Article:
Section 2: JScript Profiler: How to fine tune your AJAX application’s performance with the new easy-to-use JScript profiler which come in-built with IE8 Developer Tools

There are various Javascript profilers currently available in the market. These broadly fall into two categories:

·         Source code instrumented

·         Script engine instrumented

Source code instrumented profilers: These profilers work by modifying the source code to add specific code that measures the timestamp.  The simplest form of this kind of profiler is to insert a code  

var t1 = new Date();

// code to be measured    

var t2 = new Date();    

alert(“Time: “ t2 – t1);

More often, these profilers provide an automatic way to instrument the source code on the fly (often using a proxy server). The profile data is sent back to the server for analysis profile reports are generated by downloading this data from the server. One such profiler is AjaxView.

 

Because the instrumentation is usually written in JavaScript and usually involves making a DOM/ActiveX call, the overhead of profiling is high – sometimes higher than the code being executed.  [Though the overhead can be accounted for while making the calculations, it is usually not very accurate.] Also, since the code is instrumented before the browser gets the data, any dynamic code generated on the fly within the browser (like eval) are usually not instrumented and cannot be measured.

Script Engine Instrumented: These profilers work in tandem with the script engine which exposes profiling information through some API.  The script engine may use on of the following techniques for profiling:

       Directly export profiling data (like the number of times a function is called, time spent in the function, etc), or

       Provide a callback which is called when the script engine performs a specific task (like a function call begins or ends), or

       A mix of both of the above.

The JScript engine introduced API’s in IE8 Beta 2 to provide callback to report profile information. This is designed so that third parties can build profilers (Logger and Profiler Core components) that use this API to capture profile data from the JScript engine. Because the callbacks are usually implemented directly in native code, the overhead is kept low.  And since the callbacks are directly issued by the engine, it provides better functionality

       Dynamic code can be profiled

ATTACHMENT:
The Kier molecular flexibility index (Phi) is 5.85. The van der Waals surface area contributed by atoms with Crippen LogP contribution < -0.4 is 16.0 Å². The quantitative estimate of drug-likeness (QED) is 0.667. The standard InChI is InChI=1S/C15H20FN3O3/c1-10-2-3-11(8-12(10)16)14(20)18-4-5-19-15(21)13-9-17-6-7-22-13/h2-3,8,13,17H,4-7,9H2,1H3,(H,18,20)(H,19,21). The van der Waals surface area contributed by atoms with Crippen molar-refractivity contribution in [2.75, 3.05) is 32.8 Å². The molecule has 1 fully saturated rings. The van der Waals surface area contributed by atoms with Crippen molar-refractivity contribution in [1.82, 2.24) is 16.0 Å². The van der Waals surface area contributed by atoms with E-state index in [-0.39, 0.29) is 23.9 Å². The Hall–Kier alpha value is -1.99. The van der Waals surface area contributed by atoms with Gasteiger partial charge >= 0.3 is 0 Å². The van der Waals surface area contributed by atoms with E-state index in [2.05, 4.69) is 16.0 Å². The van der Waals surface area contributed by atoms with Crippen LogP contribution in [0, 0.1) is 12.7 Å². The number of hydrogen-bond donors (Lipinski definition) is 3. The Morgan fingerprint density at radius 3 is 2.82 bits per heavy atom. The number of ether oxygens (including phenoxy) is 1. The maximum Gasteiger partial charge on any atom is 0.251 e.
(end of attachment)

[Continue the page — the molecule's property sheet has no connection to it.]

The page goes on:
Built-ins can be profiled

       Measure non execution time of the engine – like parse, GC etc.

 

Advantages of the JScript Profiler:

·         Easy to use

       Start and Stop profiling with a single click,

       No need to install, no need to setup – the profiler comes free with the browser

       Lightweight

       Since there is no extra code script that is being introduced in the application, the profiling overhead is really low

       Provides profile report in two views

       Functions View: Provides a flat listing of all the functions and is useful to spot “generic” functions called from different locations

       Call Tree View: Hierarchical listing of functions based on call execution and is usseful in finding the call stack that has greatest performance impact

       Supports Multiple reports

 The IE8 Profiler can keep track of multiple reports to be viewed at once.  This is especially helpful in comparing the data – say, after you made some changes in your code.

       Export data

 In case you want to analyze your data further, it allows the data to be exported to a file in CSV format. With this data persisted in CSV format, users could

       Analyze the data further

       Make graphs

       Automate

       Page navigation

For every page navigation, IE8 creates a new instance of the script engine.  The JScript Profiler makes sure that the data is not lost when the script engine is destroyed.

       Built-in methods

Usually, built-in methods are extremely fast.  And web developers don’t have control over how these methods are implemented.  However, in certain cases, it helps to know how built-in methods are called by the script engine. The IE8 JScript Profiler captures the time spent in built-in methods.  This helps in understanding how the script engine works.  For example, it is possible that built-in methods are called implicitly.  E.g. A piece of code doing string concat might actually be calling Array.join multiple times.

Anonymous functions:

The world of javascript is littered with anonymous functions.  These functions have no name and the distinguishing factor is the place where these are defined.  This can be nightmarish for web developers if they have to refer to the function definition each time they have to look at the performance data.